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Wednesday, June 19, 2013
The importance of sportsmanshipPosted Monday, January 18, 2010, at 4:33 PM
I've missed more than 9,000 shots in my career, lost almost 300 games, missed the game-winning shot 26 times. I've failed over and over again in my life. That is why I succeed. - Michael Jordan
Teaching children the importance of good sportsmanship is very important. It helps develop their characters, introduces them to the virtues of team spirit and teaches them to be humble in victory and optimistic in defeat. It also shows them the benefits of playing sports. However, teaching sportsmanship is one of the hardest things to do. For one, nobody likes to lose, and losers are routinely ridiculed in our society. Second of all, people that are unsportsmanlike seem to get the most attention, whether it be negative or positive. Finally, teaching sportsmanship to children means we have to watch what we say and do more closely as children learn just as much by watching, as by listening.
I know as a parent that the things I want to teach my daughter about sportsmanship is that everyone has feelings, we can't always win and it's not the end of the world to lose. Some of the best lessons have come from going to Sioux City Musketeer hockey games. We often sit around where the opposing team comes in and out of and my daughter will put her hand down to get shaked. Sometimes the players will shake or touch her hand with their hockey stick and sometimes not, but I hope she's learning that even the opposite team can be nice to someone sporting a bright yellow musketeer shirt. Along those same lines, we usually have her shout down to the guys "good game". However, I know we don't do this all the time and that's where I do need to watch myself, because sometimes, you just feel cheated by the team or by the ref.
More great lessons from hockey games:
Autograph night - not only does she learn to "share" a player and wait in line patiently, but she also gets to see how the players are like anyone else - they like to have fun, some are not as nice, but some are exceedinly so. (This is where I give kudos to Christian Minella, Travis Oleksuk and Steve Thompson for all their wonderful attention they paid to her and other children).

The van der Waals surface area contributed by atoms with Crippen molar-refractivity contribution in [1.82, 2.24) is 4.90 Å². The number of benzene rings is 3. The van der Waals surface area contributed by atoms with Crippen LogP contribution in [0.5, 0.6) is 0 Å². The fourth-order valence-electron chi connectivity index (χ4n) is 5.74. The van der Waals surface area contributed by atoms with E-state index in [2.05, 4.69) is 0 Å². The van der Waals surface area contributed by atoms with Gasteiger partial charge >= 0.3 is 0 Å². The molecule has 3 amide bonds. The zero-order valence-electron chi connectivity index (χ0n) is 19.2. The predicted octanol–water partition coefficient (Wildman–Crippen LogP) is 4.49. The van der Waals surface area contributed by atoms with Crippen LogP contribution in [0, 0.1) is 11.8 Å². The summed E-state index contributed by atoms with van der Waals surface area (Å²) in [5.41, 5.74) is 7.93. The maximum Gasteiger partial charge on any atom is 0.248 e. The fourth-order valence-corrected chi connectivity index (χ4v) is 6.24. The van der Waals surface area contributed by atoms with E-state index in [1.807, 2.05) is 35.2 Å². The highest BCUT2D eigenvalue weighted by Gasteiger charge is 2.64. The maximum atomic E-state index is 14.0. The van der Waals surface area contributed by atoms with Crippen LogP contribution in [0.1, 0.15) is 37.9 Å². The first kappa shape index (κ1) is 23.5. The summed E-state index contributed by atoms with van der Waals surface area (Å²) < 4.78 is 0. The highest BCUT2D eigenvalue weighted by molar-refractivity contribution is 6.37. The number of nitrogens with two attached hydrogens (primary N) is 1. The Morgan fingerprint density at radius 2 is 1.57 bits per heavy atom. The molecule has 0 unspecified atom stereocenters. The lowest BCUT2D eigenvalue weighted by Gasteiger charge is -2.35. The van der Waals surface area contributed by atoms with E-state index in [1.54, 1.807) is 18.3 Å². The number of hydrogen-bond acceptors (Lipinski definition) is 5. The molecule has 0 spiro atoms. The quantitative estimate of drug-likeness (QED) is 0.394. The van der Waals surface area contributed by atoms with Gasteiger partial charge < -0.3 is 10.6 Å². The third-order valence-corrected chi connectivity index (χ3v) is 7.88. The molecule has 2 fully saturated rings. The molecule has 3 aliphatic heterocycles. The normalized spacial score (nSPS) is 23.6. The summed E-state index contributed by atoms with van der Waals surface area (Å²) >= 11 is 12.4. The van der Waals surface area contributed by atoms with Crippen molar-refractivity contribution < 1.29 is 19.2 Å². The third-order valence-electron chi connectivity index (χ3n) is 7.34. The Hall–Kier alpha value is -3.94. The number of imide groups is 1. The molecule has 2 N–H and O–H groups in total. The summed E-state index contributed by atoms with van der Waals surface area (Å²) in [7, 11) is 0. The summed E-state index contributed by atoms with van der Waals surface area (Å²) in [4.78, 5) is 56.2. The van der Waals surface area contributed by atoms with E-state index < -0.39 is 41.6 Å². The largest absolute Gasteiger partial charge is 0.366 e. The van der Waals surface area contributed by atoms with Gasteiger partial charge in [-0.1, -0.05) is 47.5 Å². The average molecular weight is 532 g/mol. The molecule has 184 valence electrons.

The Puck Toss - has taught her that no matter how much she loves to pick up all the pucks, it's good to share and watch out for little ones that cannot get through the big kids. After all, she has been one of those little kids that didn't get to pick up a puck and was devastated at one time.
After game run-ins - Just this last week we ran into 3 Indiana players at the Burger King across from the stadium. I made sure to tell them they played a great game the score was 1-0 ) and wished them a safe trip home, and they returned the wish also. I had to explain to her who the players were when we left (they had their warm-up suits on with the logo, which is why I knew), but her only reply was, "They were really nice." So I know, things are sinking in.
The not so great lessons from hockey games:
It never fails that things will be shouted during games that you cannot hide your child's ears from. Yes they will throw out people for being to profane, but there are many words like "suck" that don't quite make the cut. As my daughter hates that word too she usually replaces it with rock instead. It does give the "Hey goalie you suck" shout a whole new meaning, but I'm okay with that, especially when he let one goal through and our goalie let 5 through. One of the worst offenses in my thoughts though is when the national anthem is sung and at the ending line, "and the home of the brave" the fans yell "MUSKIES" over the word brave. I believe this is a total lack of disrespect for our country, for the person singing and for ourselves. After all sports should never come before country.
Finally the hardest lessons to learn are when she's actually playing, whether it be t-ball, taekwondo, dance or racing with the neighbor boy. The single most hardest lesson to learn is you can't always win. It has also be the hardest to teach. You try to encourage them and tell them "Maybe next time" or "well now we know we should work on this" but sometimes that's just not enough. The world must be against her because she didn't do this or maybe that neighbor boy just always win because he cheats. I'm still working on teaching this one thing, and I know it's a fight for a long time, because I remember being that way too.
However in the immortalized words of Yogi Berra, "It ain't over till it's over."
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I started blogging about my fun experiencing parenthood and have found it has evolved into more than just parenting - its an observation of life as we know it. I'm a bystander in this country just as we all are, and sometimes, opinions just need to be said without fear of being burnt at the stake.